Innovations in Impact Investing: Women's Leadership Series
With the generous support of Mission Throttle, and in partnership with Mission Investor Exchange, The Philanthropic Initiative (TPI) has conducted research on women’s participation and leadership in impact investing. As part of this scan, TPI interviewed leading practitioner Kristin Hull of Nia Community Investments and Nia Global Solutions on her views of women in the field of Impact Investing. Below is the final segment of our interview with Kristin (Part 1 is available here, and Part 2 here).
TPI: What organizations are doing some of the most interesting work to engage women in impact investing? What are they doing?
KH: Inspiring and assisting women to become more engaged in their investment decisions is happening in small and big ways across our financial industry. As women grow more interested and more confident in investing, we stand to see significant changes in our capital markets and in our society overall. I personally am excited about the actions I see taking place as women make connections between their individual investments and the impacts those companies have in the world.
Large financial firms understand and are (literally) looking to capitalize on the enormous wealth transfer that is currently taking place as women and millennials are coming into significant wealth. As women become more in charge of their finances--due to both earned income and inheritances--we are seeing financial firms begin to shift, gradually catering more to women. With this change comes new ways of working with clients, as well as new financial products being developed that will be more meaningful to women.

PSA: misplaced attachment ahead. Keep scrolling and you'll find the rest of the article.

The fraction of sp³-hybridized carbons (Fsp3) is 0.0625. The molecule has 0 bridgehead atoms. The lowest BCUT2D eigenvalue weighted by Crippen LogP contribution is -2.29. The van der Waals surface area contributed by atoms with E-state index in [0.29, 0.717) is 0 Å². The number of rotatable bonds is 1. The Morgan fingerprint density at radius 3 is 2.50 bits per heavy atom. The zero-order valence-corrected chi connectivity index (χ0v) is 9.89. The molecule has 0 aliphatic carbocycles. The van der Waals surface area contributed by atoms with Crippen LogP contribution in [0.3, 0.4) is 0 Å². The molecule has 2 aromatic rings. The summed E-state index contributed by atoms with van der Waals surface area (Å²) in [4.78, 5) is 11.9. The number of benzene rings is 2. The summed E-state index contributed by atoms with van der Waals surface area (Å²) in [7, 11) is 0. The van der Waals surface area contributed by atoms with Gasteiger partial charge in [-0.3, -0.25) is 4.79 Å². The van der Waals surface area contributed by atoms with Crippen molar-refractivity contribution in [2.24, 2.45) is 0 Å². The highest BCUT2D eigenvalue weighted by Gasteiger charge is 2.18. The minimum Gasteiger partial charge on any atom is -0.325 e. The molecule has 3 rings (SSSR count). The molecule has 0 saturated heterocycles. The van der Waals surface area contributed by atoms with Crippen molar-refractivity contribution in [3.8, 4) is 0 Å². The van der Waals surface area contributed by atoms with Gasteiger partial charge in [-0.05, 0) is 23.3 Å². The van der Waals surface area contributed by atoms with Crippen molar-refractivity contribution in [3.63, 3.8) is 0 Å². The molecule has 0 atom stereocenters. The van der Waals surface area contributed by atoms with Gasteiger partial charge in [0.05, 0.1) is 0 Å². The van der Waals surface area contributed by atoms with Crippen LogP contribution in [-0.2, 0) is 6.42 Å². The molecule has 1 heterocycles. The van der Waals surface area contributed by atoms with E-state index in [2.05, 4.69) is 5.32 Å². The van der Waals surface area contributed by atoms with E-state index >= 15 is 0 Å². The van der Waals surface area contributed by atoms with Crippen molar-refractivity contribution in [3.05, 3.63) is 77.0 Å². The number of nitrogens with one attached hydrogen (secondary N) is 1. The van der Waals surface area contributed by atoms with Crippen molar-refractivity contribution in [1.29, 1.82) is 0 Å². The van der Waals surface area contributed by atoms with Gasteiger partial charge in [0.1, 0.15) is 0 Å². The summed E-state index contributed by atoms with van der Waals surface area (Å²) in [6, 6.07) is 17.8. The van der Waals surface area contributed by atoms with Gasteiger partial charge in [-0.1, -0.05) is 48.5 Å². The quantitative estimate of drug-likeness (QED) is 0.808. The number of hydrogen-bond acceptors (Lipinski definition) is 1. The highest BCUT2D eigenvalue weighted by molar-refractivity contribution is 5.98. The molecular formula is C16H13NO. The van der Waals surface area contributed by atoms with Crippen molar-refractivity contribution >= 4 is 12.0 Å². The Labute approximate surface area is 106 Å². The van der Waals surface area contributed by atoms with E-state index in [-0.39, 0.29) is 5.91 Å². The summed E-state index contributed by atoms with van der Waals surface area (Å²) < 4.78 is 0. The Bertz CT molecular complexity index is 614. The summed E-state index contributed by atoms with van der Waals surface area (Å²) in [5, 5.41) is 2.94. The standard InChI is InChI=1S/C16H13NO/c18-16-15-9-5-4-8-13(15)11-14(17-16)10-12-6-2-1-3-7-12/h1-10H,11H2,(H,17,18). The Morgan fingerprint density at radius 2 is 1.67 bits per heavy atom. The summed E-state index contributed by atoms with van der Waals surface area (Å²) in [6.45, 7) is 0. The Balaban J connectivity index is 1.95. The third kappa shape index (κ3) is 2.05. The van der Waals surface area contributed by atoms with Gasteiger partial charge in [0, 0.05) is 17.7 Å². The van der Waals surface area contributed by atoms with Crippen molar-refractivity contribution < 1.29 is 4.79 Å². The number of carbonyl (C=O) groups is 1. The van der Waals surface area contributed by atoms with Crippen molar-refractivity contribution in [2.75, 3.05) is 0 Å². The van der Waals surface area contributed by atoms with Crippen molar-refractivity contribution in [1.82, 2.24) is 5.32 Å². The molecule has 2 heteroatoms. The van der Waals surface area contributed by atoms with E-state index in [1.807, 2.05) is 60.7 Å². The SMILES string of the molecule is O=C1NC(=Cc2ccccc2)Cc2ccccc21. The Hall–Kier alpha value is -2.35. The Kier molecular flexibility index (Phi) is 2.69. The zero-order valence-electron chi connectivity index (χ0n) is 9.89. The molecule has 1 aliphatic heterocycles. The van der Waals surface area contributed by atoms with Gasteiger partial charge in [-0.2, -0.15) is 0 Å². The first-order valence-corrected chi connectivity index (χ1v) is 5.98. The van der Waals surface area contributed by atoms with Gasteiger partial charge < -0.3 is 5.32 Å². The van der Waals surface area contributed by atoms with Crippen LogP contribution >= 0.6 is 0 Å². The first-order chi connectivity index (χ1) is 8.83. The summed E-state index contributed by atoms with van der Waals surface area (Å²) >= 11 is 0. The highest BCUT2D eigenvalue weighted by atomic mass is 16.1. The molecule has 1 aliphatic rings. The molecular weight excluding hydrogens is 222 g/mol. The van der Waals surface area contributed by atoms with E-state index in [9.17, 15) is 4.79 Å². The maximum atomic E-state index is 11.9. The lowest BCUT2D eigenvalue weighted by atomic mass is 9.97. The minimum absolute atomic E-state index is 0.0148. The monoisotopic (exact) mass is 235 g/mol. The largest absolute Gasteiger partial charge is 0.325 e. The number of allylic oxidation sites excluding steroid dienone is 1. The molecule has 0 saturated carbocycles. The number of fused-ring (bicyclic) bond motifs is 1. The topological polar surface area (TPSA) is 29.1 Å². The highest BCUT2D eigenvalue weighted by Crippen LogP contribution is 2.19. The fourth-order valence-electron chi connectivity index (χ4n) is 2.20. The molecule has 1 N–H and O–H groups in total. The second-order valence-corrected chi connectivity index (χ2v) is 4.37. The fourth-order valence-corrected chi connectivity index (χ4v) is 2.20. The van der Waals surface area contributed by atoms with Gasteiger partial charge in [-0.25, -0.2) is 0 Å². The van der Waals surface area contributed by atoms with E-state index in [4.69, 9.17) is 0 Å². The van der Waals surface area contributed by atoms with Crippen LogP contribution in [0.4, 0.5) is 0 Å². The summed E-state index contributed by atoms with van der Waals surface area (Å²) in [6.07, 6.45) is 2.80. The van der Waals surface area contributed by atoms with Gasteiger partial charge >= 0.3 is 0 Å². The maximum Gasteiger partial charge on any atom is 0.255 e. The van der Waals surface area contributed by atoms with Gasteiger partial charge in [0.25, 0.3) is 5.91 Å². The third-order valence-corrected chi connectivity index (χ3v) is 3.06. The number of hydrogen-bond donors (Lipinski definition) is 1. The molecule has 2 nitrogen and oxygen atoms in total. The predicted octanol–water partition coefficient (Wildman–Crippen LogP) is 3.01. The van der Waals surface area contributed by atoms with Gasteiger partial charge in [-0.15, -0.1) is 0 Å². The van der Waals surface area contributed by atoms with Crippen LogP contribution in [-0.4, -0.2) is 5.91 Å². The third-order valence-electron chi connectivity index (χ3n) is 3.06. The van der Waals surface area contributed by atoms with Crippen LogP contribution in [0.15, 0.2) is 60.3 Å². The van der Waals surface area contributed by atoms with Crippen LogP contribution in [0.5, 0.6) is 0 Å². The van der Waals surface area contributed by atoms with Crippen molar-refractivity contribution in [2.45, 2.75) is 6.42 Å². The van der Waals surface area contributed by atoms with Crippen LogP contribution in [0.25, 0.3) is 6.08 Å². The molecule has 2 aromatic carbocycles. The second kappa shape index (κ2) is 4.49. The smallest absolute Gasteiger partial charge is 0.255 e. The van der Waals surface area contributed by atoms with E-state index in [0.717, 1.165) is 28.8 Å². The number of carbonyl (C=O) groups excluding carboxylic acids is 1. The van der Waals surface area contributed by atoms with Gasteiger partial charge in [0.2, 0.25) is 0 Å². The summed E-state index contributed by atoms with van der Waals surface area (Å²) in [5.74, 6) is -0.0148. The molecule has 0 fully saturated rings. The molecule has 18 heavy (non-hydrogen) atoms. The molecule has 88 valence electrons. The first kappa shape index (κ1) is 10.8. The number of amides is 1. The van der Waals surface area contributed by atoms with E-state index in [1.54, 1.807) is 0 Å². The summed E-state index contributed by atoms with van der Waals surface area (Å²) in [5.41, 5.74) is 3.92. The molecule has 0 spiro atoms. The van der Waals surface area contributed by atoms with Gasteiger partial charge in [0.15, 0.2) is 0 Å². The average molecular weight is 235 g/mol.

Other smaller firms and organizations are taking significant efforts to include and empower women investors as well. Veris Wealth Partners, for example, has done a tremendous amount to engage women investors, including the publication of an excellent gender lens white paper. Carrie VanWinkle and Malaika Maphalala of Natural Investments have recently launched their project Women Invested, a series of interviews with women in finance. Joy Anderson of Criterion Ventures has developed a gender lens investing “tool kit” and has been offering workshops across the country specifically to engage women in investing.
TPI: What new ideas/strategies/models do you think are most intriguing?
KH: We are fortunate to be entering a time of great innovation within the financial industry with many new impact investing offerings sprouting up. Amy Cortese and Arno Hesse are launching Investibule.co, a website that aggregates local crowdsourced investing opportunities into one easy-to-access platform. With investment options as low as $100, Investibule is breaking down barriers to entry and making local and values-based investing easier than ever.
RSF Social Finance has been working to transform the way the world works with money for over three decades. They are currently launching their Women’s Capital Collaborative, an integrated capital approach (using both philanthropic as well as investment dollars) that will increase access to capital for chronically underfunded female entrepreneurs.